Joburg street names reflect fascinating past
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Amid the rush to rename, some relics provide a sense of continuity, writes Denis Beckett.
Marvellous strange stuff came up from the Stoep’s foray into Joburg street names. Concertinaed replies:
First, thanks for Lnden Street and Londn Road, Spingbok Street and Blebsok Street (I took a while to recognise Blesbok), Norht Road, Eats Road and a bunch more.
Second, sympathies to Albertina Sisulu Road – accused of jaggedness, exaggerating her clout (“twice times Beyers Naudé, and we don’t even have a Mandela Road”), confusing the GPS and trampling on historic names. Yoh, wicked road!
Here’s counsel for the defence: Jozi has a Mandela Bridge and that’s enough. The Great Man thing can be overdone, (thanks be he isn't the airport).
Albertina is a right person for a big road. She lived straight, lived decent, lived humble, helped people, stood rock-solid for freedom, hated no one, and was never said to slip hands into tills. Tellingly, the statue of her and Walter in Ntemi Piliso Street is modesty writ large, like Blondie and Dagwood in armchairs for kids to clamber on, no pomp or proud horse.
It’s as jagged as Main Reef Road, our most classic slice of history. Now we have twin east-west crazy-paving roads, a unique duet to be proud of.
Albertina ate 17 previous roads, but only three had missable names and two of them, Paarlshoop and Bezuidenhout, survive as suburbs. The third is Kitchener, who to modern eyes shows up as bloodthirsty even by the standards of his times (and he is left with half of his road anyway).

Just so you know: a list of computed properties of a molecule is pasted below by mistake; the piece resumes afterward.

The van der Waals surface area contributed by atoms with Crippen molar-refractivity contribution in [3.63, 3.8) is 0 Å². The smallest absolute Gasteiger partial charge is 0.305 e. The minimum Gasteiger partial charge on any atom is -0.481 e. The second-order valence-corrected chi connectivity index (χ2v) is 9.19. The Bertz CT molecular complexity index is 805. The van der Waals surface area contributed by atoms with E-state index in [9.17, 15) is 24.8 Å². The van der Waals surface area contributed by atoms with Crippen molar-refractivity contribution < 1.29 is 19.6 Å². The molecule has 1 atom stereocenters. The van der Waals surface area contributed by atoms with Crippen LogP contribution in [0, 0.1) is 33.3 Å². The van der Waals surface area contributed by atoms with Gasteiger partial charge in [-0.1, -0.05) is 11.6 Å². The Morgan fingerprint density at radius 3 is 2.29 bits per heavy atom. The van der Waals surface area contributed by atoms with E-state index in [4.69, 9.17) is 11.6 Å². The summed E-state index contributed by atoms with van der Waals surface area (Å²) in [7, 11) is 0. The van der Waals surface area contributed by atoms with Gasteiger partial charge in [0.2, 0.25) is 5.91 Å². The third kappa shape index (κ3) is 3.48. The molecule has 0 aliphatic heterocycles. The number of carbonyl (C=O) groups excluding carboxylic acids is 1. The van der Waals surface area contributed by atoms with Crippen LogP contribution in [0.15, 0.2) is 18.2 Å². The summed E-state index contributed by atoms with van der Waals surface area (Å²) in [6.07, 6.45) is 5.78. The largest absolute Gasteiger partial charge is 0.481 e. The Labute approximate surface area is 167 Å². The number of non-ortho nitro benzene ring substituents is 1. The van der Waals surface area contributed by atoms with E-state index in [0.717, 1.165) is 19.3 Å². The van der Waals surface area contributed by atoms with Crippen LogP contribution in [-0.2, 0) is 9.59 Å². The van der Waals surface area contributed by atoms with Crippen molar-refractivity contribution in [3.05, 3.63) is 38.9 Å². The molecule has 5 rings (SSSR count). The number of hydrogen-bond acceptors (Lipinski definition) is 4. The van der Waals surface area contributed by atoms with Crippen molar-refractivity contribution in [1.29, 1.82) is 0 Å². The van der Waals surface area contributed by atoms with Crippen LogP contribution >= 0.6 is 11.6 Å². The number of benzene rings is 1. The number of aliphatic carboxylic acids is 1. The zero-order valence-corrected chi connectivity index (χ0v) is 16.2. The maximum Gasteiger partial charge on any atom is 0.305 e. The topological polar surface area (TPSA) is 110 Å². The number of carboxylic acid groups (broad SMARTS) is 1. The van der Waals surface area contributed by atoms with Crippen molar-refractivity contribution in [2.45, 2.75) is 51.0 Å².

Thirdly, we revisit Anna Smith. She was the 1960s city librarian who, having decided it was a library’s job to excavate the unrecorded history of place names, gave herself the task, hunting down a jungle of descendants and family tales.
People don’t fill in forms with reasons for naming a street; they just do it. HB Marshall buys a patch of veld. His friend Simmonds measures it out and on his plan he jots names that come to mind, like Marshall and Simmonds and their friend Sam Fox.
In 1902 these names vanish. The streets become North First Street, East First Street, South Second Street, and so on, but public outcry occurs. Simmonds and Fox & Co are restored in 1904. Sixty years later, Anna enshrines a memoir on the naming and another half-century on, they’re still standing, sharing the honours with some previously overlooked parts of history. That’s continuity.
Patterns are everywhere. Belatedly, I twig that Forest Town’s streets are forests: Sherwood, Epping, etc, all British. Rosebank’s admirals were equally British until a laatlammetjie road accommodated South Africa’s Admiral Biermann. Town has Quartz, Claim and Nugget together; how does “Polly” complete that quartet? Sleuth Anna reckons it should have been “Dolly’, a mining tool, but someone’s handwriting wobbled.
And African names? Anna says there were “a few suburbs” (Illovo and Kyalami?) and “some streets even in white areas”. That seems to mean Swazi Street, Zulu Street and Xosa Street (sic), all in Northcliff.
Astonishing to register that Emmarentia, with its African rivers, Kei and Komati and Kafue and all, sounds out of keeping in an African city. Even Roosevelt Park’s artists – Anton van Wouw, Hugo Naudé – strike a blow for Africa.
The city engineer in 1930 planned another – Moshesh and Cetewayo Avenues in Houghton. But no, he was defeated for the First and Second of failed imagination.
The Post Office hated number streets, largely in vain. 148 First Ave/St/Rds grace today’s Jozi, but at least there are postcodes. If the suburb is illegible, the postman has a clue.
Thanks, numerous Stoepers; nice flashmob co-operation in this.
* Beckett is a writer and journalist. His Stoep Talk column appears in The Star on Mondays and Fridays.
** The views expressed here are not necessarily those of Independent Media.